8. We are of the view that the present case before us falls squarely within the ruling in The Provident Fund Inspector, Trivandrum v. The Secretary N.S.S. Co-operative Society, Chengannacherry, (supra) and it will not fall within the ruling in Sayaji Mills Limited v. Regional Provident Fund Commissioner, (supra). In this case the evidence is that the partnership firm, Messrs. Veekay Engineering Industries, the previous owner, had closed a part of its establishment and it is only after such closure, a lease of the land, building and machinery has been given to the appellants. There was a complete stoppage of work as a result of the closure of the establishment and all the previous employees had been discharged on payment of due closure compensation. Their attempt to challenge the validity of the closure has also failed, the Labour Court holding that the closure was genuine and bona fide. After such closure, a lease of land, building and machinery was given to the appellants and the appellants have later started the same business as a new concern. As already stated, the persons employed previously were not continued in service by the appellants and there has been a fresh recruitment of workmen by the appellants. Thus the facts established in the case indicated that there has been a closure of the old establishment run by Messrs. Veekay Engineering Industries and the setting up or starting of a new establishment by the appellants after they had taken on lease the land, building and machinery from the former owner. As already stated, the lease is only in respect of land, building and machinery and it is not of the establishment as such, that is, the industry as a going concern. The learned single Judge has proceeded on the basis that once there is a lease of the land, building and machinery, the lease should be taken to comprise of the business as well. We are not in a position to accept the said reasoning. It is no doubt true that if the business as such is transferred by way of lease, then it can be postulated that it is only a change of management and not of ownership and that a mere change of management will not give rise to starting of a new business. But in this case the lease could not have been of the industry or establishment as such as a going concern is clear from the fact that the establishment was admittedly closed earlier to the lease and the terms of the lease also do not indicate that the lease is of the business as such.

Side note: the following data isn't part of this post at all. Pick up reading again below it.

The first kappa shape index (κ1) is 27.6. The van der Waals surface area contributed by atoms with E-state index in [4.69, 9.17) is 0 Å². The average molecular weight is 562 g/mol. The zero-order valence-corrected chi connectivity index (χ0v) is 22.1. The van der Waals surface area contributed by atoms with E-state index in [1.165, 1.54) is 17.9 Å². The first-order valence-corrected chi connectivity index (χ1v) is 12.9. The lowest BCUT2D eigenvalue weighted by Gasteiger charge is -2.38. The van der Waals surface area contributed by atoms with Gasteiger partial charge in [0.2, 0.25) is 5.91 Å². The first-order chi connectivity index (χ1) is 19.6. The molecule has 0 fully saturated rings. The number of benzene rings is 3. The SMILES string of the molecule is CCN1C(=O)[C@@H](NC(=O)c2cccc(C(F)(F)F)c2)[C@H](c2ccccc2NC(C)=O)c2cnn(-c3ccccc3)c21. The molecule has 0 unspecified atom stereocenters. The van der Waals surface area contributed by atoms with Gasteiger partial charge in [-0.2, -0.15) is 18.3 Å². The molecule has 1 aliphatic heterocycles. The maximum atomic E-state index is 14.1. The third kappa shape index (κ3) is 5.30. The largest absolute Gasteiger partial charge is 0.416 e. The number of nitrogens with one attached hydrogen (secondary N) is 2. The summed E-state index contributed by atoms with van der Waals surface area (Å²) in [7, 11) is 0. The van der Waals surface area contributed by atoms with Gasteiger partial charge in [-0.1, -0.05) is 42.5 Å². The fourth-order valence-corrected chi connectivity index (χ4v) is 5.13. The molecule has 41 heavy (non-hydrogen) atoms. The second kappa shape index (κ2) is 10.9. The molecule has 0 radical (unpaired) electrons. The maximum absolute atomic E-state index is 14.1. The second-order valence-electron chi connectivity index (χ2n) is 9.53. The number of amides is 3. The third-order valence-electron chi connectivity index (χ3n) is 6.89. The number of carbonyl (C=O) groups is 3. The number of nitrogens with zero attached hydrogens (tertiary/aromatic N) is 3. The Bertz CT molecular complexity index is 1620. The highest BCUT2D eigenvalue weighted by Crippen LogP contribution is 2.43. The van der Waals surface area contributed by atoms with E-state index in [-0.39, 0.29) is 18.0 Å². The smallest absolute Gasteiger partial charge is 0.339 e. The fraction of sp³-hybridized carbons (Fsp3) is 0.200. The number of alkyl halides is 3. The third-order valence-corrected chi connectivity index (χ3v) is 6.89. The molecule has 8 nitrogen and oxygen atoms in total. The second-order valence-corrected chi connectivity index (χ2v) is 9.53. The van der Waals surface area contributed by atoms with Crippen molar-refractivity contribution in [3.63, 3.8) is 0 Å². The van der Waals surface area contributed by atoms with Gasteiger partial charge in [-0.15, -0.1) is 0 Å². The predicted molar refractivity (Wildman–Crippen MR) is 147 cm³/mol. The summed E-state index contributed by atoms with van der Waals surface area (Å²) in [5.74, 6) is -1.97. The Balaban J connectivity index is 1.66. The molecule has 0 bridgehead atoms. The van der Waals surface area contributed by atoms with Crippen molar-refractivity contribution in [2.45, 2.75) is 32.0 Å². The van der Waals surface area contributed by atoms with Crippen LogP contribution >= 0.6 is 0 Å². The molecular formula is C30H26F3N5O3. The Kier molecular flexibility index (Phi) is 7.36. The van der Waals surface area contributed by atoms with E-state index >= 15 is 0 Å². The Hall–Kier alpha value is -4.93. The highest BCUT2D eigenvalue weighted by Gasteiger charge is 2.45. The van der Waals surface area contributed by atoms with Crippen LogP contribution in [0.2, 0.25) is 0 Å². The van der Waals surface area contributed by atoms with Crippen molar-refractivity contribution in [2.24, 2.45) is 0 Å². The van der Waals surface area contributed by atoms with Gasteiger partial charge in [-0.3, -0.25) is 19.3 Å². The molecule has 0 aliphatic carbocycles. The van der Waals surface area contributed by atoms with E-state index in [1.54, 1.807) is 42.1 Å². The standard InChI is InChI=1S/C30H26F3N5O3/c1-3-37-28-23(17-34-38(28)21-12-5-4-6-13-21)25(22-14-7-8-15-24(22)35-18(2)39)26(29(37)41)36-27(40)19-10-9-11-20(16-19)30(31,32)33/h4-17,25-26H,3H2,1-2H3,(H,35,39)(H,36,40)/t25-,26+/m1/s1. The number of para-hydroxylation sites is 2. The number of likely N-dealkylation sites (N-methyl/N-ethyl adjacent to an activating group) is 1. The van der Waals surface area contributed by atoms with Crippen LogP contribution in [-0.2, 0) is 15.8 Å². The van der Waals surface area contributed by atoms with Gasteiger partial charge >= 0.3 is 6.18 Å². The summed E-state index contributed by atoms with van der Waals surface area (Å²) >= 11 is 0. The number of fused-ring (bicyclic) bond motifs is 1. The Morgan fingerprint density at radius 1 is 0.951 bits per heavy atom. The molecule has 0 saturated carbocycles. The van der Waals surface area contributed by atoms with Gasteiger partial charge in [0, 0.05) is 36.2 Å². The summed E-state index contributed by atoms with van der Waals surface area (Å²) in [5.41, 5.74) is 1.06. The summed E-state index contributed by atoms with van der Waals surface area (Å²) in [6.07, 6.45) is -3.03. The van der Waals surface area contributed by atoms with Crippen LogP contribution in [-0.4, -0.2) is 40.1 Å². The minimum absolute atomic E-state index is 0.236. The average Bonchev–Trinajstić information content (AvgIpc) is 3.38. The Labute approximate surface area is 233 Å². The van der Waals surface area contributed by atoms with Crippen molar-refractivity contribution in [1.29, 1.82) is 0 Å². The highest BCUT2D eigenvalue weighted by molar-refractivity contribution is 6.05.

9. In this view of the matter and following the decision of the Supreme Court in The Provident Fund Inspector, Trivandrum v. The Secretary, N.S.S. Co-operative Society, Chengannacherry (supra) we allow the appeal and set aside the order of the learned single Judge and hold that the appellants will be entitled to the benefit of non-applicability of the Act under S. 16(1)(b) of the Act. There will be no order as to costs.